I don't really want to get into the discussion of what is and is not art, but more the 'legalities' behind the price of some 'artworks'.
Much has been in the press lately about Damien Hurst's new exhibition at the Tate Modern. In the gift shop you can by this skull:
It is limited to 50 copies, and they cost £36,800 each. It is stated that they are made of plastic and covered in standard gloss paint.
Obviously, the item in itself is worthless, and the price tag is arbitrary. It could have been any figure Hirst wanted. Obviously, in a free market, the skull is worth whatever anyone is willing to pay for it, and if someone is willing to stump up £36,800 then that is 'technically' its value.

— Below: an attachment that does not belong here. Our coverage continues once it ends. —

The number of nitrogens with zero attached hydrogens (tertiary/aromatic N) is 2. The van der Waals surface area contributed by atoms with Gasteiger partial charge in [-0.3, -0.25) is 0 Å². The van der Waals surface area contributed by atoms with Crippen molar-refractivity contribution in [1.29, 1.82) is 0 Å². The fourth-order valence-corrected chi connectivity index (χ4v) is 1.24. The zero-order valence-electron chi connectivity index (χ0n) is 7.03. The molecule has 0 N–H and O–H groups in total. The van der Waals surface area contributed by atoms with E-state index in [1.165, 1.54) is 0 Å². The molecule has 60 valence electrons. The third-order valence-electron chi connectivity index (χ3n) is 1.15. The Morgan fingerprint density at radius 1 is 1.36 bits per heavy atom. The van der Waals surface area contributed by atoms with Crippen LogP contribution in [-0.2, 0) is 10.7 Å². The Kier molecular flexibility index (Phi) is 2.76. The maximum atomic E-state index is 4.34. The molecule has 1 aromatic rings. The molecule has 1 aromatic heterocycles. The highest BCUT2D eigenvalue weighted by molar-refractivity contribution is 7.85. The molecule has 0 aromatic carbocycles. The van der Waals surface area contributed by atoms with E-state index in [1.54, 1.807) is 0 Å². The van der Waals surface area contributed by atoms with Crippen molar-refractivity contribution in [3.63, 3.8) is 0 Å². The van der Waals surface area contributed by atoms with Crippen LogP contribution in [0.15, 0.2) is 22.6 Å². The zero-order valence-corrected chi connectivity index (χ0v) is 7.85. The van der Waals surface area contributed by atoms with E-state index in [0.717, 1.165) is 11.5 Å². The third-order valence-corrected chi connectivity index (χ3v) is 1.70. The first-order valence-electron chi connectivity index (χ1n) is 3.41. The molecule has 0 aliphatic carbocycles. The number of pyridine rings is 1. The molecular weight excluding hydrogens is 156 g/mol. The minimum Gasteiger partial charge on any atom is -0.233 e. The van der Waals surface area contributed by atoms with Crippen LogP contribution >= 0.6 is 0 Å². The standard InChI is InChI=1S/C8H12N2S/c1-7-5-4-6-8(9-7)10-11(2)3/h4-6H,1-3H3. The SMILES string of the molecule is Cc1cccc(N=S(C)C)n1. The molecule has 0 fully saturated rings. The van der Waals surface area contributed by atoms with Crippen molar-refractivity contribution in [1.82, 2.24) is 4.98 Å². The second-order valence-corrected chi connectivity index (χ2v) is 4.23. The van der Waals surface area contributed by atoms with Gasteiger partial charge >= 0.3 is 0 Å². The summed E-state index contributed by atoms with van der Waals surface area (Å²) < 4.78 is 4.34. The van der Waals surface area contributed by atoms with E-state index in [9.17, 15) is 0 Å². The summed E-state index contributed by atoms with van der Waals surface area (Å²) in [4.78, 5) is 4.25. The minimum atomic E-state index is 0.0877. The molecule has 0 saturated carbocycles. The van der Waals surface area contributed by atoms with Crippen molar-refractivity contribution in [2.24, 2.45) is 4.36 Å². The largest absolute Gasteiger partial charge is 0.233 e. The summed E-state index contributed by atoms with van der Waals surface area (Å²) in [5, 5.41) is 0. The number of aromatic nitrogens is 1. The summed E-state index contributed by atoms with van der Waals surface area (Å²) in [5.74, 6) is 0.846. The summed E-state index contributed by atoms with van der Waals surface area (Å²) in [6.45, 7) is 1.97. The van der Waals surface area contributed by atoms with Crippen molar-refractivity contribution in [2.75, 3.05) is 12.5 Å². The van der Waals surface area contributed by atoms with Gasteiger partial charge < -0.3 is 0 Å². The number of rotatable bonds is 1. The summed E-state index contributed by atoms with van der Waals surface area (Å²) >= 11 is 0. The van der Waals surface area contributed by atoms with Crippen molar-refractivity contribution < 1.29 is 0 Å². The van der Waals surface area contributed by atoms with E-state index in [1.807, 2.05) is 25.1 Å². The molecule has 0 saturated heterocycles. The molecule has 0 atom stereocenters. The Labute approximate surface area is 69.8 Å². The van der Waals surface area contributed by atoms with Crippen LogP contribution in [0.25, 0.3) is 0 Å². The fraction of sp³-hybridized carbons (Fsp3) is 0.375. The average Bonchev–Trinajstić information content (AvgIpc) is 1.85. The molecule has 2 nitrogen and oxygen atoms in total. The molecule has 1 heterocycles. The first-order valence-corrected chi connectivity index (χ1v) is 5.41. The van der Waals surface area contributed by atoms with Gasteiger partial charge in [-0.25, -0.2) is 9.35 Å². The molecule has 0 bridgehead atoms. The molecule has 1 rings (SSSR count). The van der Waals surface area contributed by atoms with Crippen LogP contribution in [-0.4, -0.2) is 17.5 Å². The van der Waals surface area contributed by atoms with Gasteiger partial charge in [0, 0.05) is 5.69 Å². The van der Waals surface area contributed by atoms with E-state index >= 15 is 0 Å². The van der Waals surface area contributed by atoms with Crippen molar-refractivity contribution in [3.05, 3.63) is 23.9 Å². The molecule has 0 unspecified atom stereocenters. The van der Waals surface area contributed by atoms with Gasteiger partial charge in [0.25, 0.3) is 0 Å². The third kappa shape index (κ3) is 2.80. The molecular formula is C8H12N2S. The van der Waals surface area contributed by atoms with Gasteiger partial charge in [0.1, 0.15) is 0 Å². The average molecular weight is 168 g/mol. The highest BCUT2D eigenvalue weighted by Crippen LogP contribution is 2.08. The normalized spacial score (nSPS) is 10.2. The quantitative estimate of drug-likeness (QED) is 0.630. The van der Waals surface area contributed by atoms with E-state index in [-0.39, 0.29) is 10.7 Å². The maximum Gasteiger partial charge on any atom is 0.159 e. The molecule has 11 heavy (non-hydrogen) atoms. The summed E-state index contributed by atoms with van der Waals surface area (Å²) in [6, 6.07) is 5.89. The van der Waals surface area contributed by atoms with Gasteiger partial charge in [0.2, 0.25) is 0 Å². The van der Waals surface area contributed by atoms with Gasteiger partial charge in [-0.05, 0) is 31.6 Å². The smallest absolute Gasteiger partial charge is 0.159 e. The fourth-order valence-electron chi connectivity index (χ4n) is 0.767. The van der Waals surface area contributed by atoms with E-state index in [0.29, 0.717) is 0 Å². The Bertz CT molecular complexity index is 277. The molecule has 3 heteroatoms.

BUT, working on the principle of 'you break it you pay for it' if I were to go to the gift shop, accidentally knock one off the shelf and it smashed, how much would I be legally obliged to pay?
Could I argue that the piece is worthless as it is just plastic and paint?
Could I argue that, whilst the skull may have some added 'artistic' value the price attached to it is arbritary and its worth (as with all artworks) is subjective. As a result, I think it's only worth, say, £10,000 so that's all i'm going to pay?
Or would I be liable to pay the full £36,800?